It really hurt me, as they continued to tell me how I failed in my parenting from homeschooling to discipline and I honestly felt like I was. I told my husband about it and I spoke with my mother about it. They both reassured me that this was not the case, and it did take a few days to forget and now I'm just sorry for them. I watch as their adult children rebel and do not come to them to talk. I don't have that issue and you know what? Maybe that's what makes me the mother Trinity needs, which for her, is pretty damn good.

Monday, April 25, 2011

This hate needs to stop

There is not much to say about how I feel about this. I fear many times over about Trinity's future, but I know she'll have it easier. Mostly because she'll not have to fear the changes of her body due to puberty. She has brothers and parents that love and protect her. I wish I could hold this beautiful young lady in my arms. I wish I could go back to the day and wrap myself around her and hide her from the pain. I can't unfortunately, but I will do it for my beautiful daughter in place of that. And maybe, just maybe, the tightness of my embrace and the amount of love might spread to this girl as well as others feeling the pain of hate.

Attack on transgender woman

Friday, April 22, 2011

Girls are harder...

I'm sure many, with daughters, have heard this comment and I was no different when Trinity transitioned and I told my family. The only thing is now is that I've known her as a boy and a girl. Hell, I went through the terrible twos and horrific threes before she transitioned. And I'm going to be honest, I haven't seen a difference between her and her brother, Lucien. They are only 17 months apart and I am able to say, they both make me want to rip my hair out sometimes. And that brings me to say, girls or boys are not easier or harder. Kids in general are hard and sometimes easy, like, when they're sleeping.

I was once asked if I felt like Trinity would be double hard to deal with because of her split brain. Yes, supposedly she has a split brain because she's transgender. Lovely. But my answer is always the same when I hear someone say that boys are easier than girls or that girls are easier than boys. She's as hard to deal with as her brother is. And I do hate comparing children. They all suck on some days! :D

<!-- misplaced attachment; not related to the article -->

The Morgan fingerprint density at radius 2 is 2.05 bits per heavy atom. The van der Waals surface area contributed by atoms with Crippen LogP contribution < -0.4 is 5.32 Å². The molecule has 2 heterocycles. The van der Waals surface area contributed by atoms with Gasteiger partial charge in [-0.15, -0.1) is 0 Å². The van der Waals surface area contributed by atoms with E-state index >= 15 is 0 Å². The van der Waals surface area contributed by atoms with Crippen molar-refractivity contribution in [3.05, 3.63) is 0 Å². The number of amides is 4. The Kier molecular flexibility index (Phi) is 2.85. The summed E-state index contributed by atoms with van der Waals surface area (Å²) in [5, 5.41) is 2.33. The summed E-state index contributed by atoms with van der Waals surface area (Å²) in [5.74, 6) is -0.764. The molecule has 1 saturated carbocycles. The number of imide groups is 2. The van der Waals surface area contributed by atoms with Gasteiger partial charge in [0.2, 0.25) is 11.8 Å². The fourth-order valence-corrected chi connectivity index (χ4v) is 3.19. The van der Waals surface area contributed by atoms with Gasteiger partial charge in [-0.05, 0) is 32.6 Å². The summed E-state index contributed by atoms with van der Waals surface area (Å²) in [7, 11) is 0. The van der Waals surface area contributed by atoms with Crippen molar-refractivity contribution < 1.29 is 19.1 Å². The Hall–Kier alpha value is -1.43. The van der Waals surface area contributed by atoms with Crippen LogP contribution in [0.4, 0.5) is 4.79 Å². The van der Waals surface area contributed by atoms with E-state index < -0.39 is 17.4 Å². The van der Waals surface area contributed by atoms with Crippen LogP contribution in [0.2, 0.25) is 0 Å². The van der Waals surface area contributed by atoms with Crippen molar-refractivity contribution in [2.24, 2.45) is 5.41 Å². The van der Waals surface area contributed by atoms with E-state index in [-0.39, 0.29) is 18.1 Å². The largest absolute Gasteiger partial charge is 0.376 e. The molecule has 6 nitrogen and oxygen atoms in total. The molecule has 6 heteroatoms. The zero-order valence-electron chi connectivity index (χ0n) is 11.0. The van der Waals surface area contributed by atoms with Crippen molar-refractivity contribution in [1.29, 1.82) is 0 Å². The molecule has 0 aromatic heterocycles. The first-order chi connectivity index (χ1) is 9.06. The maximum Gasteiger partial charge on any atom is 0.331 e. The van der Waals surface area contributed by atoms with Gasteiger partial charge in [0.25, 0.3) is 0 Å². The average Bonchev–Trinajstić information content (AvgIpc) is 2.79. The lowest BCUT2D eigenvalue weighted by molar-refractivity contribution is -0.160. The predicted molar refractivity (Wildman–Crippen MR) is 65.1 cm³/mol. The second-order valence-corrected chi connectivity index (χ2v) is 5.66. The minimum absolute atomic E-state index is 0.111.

Tuesday, April 5, 2011

A little peace, means a whole lot of happiness

I have recently posted how things could be better for how we're treated by family and I guess the goddess heard our prayers because no one has given us any trouble. We've been just living happily and that's the way it should be!

Tuesday, March 22, 2011

Not everything IS a transgender issue

This is a vent post because I am absolutely tired of family believing that everything that I talk about with Trinity is because she is transgender. It's not. If I ask them how to deal with 7 year old tantrums (yeah, they happen. I had them myself), the last thing I want to hear is that it's because she's having trouble dealing with her confusions. Ugh! I can't take it! Think about it, if she had say, diabetes, would the first answer to my tantrum question be, "Oh, it's probably because of the diabetes causing her to be angry."? NO IT WOULD NOT! So stop making her real problems of growing up be simplified as a trans problem. That's like saying a woman is crying because she's pms'ing. Maybe she's crying because she's actually upset.

So here is my list of what not to say the parent of a transgender child:

1.  He/she are only acting that way because of their confusions. First off, transgender people are not confused because they already KNOW who they are. You mean "you're only acting this way because of YOUR confusions."

2. He/she need religion to set them straight. You need to remember 'judge not, lest ye be judged.'

3. He/she just wants attention. Well, I'm a parent, should I neglect my child?

4. The child is getting too much control. Or they're getting a mother's unconditional love.


I'm sure more can be added, but those are the ones I've heard the most and to be honest, I'm tired of it. Think before we speak huh?

Monday, February 21, 2011

The Talk

I am certain I have said this before, but it's late (1:03am to be exact) and I don't feel like going back to check. It's 2011 which for most people would mean just another year of some changes, but mostly 'same shit, different day' feelings. I almost want to say that the same could be said for me and my family, but we've had a lot of changes. We added a baby to the family, Trinity joined the 7-8 year old soccer team and she wanted the correct terminology for what society would call her and people like her.

Uh oh. It was time for The Talk and I can tell you, it was not anything I was ready for. I would have been fine with discussing sex, where babies came from and how; anything! But not that, not yet, however, there I was faced with the innocent, questioning eyes of a 7 year old who was growing more and more aware of her body each day and she wanted me, her mother, to give her the full truth. Could I do it or did I sugar coat it and use young child talk? The deep seated wisdom that I saw in her face told me that doing so would only insult her intelligence and cause bigger problems for her. No, I needed to sit her down and give her the truth. Give her the good and the bad, the pros and the cons, but most of all, give her how not only society feels about her, but how those closest to her sometimes feels about her as well. That's right, I was about to rock the very world my child stood upon and could only hope she came out of it standing with a little bit of dirt covering her.